For parents with disabled children, caring for them often extends into their retirement years. Disabled children typically have little or no earnings, thus resulting in a failure to qualify for Social Security Disability Insurance (SSDI) based upon this unfortunate fact. An option may be Disabled Adult Child benefits, which are part of a program for adults who became disabled before the age of 22. The main advantage of this program is that is allows adult children to receive benefits based on the earnings of a parent.

When parents and disabled children consider financial assistance, they may start with the consideration of filing an application for Supplemental Security Income (SSI). However, SSI has income and asset limits that prevent parents or others from providing support for their adult children since it may jeopardize their eligibility for SSI benefits. The same result occurs if adult children receive a gift or inheritance. These issues often necessitate a special needs trust to ensure that benefits are neither reduced nor eliminated outright.

To qualify for SSI, a disabled child must:

  • not be earning more than $1,130 a month in 2016 (being a child this is usually not an issue);
  • have a physical or mental condition, or a combination of conditions, that result in marked and severe functional limitations; and
  • have a condition that must have been disabling, or be expected to be disabling, for at least 12 months; or the condition(s) must be expected to result in death.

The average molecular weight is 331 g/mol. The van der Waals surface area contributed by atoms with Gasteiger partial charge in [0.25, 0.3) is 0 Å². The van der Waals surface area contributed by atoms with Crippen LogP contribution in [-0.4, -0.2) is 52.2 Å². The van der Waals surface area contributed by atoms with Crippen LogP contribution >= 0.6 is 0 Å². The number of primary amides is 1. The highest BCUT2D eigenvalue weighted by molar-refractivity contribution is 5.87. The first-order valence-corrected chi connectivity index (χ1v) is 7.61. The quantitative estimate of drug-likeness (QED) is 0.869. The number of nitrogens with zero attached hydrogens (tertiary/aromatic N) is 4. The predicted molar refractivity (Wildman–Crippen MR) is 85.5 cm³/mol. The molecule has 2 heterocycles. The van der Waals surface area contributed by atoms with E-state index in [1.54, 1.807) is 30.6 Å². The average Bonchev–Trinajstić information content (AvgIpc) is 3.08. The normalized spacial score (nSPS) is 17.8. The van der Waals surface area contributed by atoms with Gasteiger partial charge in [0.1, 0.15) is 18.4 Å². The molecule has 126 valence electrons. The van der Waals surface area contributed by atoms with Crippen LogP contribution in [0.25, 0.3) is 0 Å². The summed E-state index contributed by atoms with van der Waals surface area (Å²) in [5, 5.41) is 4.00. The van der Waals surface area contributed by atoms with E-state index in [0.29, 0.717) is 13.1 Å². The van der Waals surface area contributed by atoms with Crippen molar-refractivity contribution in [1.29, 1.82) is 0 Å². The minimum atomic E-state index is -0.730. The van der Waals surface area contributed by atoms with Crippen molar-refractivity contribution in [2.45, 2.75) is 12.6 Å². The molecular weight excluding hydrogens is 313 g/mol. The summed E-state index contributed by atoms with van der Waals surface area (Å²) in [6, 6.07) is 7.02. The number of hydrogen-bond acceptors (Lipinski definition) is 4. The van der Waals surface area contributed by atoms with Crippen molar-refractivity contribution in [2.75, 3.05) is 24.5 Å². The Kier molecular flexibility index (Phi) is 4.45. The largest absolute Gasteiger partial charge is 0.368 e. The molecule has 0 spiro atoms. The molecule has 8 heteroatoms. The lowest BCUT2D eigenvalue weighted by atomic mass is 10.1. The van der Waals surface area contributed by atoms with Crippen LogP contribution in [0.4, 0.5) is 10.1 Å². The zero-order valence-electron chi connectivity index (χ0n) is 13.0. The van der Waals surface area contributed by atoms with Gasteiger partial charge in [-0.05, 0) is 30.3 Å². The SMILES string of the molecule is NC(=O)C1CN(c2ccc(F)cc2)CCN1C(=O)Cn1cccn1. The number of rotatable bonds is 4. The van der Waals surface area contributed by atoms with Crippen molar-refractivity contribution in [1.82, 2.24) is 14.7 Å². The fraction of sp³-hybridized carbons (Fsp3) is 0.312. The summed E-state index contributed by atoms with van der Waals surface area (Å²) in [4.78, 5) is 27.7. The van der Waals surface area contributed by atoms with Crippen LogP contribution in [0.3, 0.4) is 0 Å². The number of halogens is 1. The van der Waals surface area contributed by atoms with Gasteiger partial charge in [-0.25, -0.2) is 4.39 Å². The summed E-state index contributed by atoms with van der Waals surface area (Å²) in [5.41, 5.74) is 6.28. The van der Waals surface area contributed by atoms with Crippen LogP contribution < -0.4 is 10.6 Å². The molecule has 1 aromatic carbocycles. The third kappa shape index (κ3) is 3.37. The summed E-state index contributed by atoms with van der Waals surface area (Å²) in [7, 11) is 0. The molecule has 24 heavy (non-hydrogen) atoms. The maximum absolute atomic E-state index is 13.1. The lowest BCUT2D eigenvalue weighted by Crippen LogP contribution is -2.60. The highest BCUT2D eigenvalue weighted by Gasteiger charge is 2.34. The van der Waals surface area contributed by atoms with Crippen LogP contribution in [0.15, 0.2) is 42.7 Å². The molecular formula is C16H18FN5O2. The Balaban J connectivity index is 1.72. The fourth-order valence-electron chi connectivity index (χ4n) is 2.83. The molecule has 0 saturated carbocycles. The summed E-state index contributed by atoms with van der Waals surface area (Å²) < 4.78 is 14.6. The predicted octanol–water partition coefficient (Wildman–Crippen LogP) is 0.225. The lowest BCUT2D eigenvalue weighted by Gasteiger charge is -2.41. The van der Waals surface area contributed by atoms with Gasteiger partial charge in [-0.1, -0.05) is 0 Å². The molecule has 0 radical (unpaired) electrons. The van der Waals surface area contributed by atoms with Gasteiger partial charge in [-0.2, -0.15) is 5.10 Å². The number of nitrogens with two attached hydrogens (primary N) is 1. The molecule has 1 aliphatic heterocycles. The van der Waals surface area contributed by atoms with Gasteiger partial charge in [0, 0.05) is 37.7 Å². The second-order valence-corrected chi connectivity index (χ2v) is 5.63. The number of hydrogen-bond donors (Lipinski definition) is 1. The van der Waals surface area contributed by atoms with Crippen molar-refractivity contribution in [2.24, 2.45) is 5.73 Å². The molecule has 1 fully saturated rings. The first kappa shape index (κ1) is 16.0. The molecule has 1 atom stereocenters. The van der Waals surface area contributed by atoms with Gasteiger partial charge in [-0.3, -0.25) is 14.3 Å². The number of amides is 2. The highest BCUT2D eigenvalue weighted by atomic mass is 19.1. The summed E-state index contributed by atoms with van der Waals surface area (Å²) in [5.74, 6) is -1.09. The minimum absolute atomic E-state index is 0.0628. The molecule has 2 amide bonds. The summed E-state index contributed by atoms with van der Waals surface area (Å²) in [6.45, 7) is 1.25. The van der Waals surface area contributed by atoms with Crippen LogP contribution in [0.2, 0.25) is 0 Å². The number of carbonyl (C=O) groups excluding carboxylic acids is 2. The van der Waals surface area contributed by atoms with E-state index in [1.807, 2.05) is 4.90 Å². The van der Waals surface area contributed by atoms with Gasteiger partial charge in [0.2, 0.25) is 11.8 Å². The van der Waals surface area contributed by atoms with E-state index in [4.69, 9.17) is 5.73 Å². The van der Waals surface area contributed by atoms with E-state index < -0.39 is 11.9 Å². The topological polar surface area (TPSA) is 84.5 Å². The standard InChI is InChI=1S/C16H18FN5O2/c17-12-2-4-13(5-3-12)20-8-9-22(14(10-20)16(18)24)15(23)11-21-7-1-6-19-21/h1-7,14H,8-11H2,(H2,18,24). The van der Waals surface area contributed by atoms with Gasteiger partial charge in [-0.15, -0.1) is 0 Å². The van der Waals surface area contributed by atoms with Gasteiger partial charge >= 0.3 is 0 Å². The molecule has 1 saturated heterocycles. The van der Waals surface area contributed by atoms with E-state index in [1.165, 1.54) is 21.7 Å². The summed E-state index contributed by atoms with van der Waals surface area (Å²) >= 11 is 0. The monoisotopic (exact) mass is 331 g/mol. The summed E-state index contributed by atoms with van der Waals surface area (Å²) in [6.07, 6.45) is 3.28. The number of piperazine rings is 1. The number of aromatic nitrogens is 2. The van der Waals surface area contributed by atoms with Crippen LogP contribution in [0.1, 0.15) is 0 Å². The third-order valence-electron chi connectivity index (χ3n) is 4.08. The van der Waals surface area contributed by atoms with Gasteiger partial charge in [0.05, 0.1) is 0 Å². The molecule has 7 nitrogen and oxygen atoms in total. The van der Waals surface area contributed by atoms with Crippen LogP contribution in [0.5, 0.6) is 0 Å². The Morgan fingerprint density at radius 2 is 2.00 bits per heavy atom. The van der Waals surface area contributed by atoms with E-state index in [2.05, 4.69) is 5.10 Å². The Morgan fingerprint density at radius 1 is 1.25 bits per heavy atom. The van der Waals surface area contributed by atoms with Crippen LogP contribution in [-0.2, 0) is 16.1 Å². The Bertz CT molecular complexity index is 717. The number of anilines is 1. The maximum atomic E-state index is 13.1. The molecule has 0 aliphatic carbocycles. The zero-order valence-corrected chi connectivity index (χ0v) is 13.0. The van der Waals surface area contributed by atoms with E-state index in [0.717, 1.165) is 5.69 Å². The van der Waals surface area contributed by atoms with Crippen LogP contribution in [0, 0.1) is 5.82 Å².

• SSI children cases are hard- there are basically only three mechanisms to win: meet a Listing, Equal a Listing, or Functionally Equal a Listing (one extreme limitation or two marked limitations is any of the domains). Most of these cases turn on functionally equaling a Listing.

When SSDI and SSI are no longer options, there is the category of “Disabled Adult Child”, or DAC.  DAC benefits allow an adult child to receive Disability Insurance benefits (Title 2 benefits) based upon the contributions of that child’s parent into Social Security. To be eligible, the “adult child” may be an adopted child, and in some cases, a stepchild, grandchild, or step-grandchild.

Both parent and child must meet several requirements for the child to be eligible for Disabled Adult Child benefits. The parent must be either:

  • Deceased, or
  • Receiving Social Security retirement benefits, or
  • Receiving Title 2 Social Security Disability Insurance benefits (Supplemental Security Income benefits do not qualify).

The child must be:

  • Over 18,
  • Unmarried, and
  • Have a disability that began before the age of 22.

Of course, the “adult child” must meet the adult disability regulations. The advantage to DAC benefits is that they may actually provide more benefits than SSI. If the adult child is already receiving SSI benefits, he or she should still determine if benefits may be payable on a parent’s earnings record. The result might be a higher amount of benefits as well as entitlement to Medicare. Of course, no DAC benefits would be payable if a parent never worked.

Whether you are 40, 50, or 60, the assistance of an experienced disability attorney can help you navigate the often lengthy and complicated process of applying for disability benefits. Contact the Sullivan Law Office to get the help you need in the Louisville metro area. Call 888-587-0228 or visit us online.Social Security Disabled Adult Child (DAC) Benefits May Be An Option